A Criminalidade de Estrangeiros em Portugal

Is the confirmed participation of individuals of a foreign nationality in criminal acts greater than their proportion in Portuguese society as a whole? The answer is as self-evident as it is misleading. In this formulation the question compares what is not comparable, that is, there is no constant when dealing with the criminality of Portuguese and foreigners. Foreigners and Portuguese resident in Portugal are very different from each other. What would be the result of this comparison were foreigners and Portuguese to be similar in features connected with criminal activity, namely those concerning their participation in the social structure? This was our true starting point and also, we believe, the only one that could clarify if there really was a contributing factor of nationality regarding criminality. Seeking an answer to this question, our concern was to gather quantitative data that would enable us to place both the foreigner and the criminal within the social structure. We found this mainly in the 2001 census and in data supplied by the Office of Legislative and Planning Policy of the Ministry of Justice (GPLP).

Only seven variables were present in both the GPLP and Census data: gender, age, nationality (reduced, due to the source, to a Portuguese/foreigner dichotomy), marital status, normal residence, education and work status. Of these, the lack of answers relating to education meant that this category could not be used, given that the information regarding this variable was only supplied in 61% of the GPLP cases; marital status had been collected in such a way as to make comparison ambiguous; and statistical confidentiality meant we could not work with normal residence, as this separated the data too much, and permitted the identification of individuals. We thus had the use of data relating to work, gender, age and nationality for the purposes of provided legal defence. In analysing the sentences awarded following a conviction, we can verify that foreigners are more frequently sentenced to prison, specifically with regard to actual time spent in prison. It is also relevant to separate the main crimes punished with this measure, with the crime of the trafficking of drugs being, in 2003, the reason for 47% of actual prison sentences given to foreigners and only 15% of Portuguese. If we take into consideration that the sentencing range of this crime goes from a minimum of four to a maximum of 25 years, rendering any other type of punishment as an alternative to actual imprisonment impossible, as this is only applicable for jail terms of up to three years.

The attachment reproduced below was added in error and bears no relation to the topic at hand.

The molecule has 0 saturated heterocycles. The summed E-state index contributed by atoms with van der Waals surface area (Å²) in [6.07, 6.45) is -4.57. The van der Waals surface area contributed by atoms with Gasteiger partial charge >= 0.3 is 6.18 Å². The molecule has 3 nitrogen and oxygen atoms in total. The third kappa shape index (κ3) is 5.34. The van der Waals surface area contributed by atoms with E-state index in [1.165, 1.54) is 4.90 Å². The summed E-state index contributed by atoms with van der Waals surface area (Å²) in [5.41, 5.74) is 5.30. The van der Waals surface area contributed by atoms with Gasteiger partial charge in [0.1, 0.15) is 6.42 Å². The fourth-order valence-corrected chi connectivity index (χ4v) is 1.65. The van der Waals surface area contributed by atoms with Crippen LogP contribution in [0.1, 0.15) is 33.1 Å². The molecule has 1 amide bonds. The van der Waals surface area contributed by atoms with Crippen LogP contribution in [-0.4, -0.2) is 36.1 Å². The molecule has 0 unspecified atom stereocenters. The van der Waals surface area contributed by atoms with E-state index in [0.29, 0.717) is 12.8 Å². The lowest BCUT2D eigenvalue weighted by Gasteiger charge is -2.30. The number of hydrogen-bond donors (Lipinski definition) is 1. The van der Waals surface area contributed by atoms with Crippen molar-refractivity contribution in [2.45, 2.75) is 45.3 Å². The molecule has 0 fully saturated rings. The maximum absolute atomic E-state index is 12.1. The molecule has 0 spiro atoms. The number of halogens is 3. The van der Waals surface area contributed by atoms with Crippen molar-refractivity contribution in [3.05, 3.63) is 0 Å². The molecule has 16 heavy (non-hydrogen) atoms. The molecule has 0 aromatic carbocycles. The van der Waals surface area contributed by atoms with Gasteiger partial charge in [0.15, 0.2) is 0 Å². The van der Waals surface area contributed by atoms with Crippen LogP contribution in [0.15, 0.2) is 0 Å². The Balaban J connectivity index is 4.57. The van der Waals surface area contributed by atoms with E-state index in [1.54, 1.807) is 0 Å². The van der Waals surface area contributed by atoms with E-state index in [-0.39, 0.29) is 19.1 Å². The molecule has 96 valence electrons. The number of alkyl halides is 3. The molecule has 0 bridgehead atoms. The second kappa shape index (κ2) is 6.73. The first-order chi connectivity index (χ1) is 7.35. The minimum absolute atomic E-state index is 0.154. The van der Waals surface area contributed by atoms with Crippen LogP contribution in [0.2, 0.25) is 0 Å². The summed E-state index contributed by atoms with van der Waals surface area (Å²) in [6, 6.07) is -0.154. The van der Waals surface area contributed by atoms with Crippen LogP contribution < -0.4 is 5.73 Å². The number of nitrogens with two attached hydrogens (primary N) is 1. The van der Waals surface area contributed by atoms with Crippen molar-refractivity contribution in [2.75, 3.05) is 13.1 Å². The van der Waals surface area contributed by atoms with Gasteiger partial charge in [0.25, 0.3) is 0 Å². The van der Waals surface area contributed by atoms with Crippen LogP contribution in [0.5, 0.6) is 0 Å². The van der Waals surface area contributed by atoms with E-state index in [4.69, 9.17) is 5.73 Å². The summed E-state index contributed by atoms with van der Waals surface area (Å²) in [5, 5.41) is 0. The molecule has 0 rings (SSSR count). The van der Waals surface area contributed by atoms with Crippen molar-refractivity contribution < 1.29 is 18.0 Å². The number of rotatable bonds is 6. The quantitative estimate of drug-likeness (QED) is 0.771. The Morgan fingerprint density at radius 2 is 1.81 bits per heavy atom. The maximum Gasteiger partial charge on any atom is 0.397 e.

We also verified that of the prison sentences given to foreigners, longer sentences predominate and that, with a notable frequency, the average length of prison terms awarded for the same type of crime are greater for foreigners. But this is a question which is being analysed a greater level of detail by other research currently being carried out, based on foreigners in the prison system.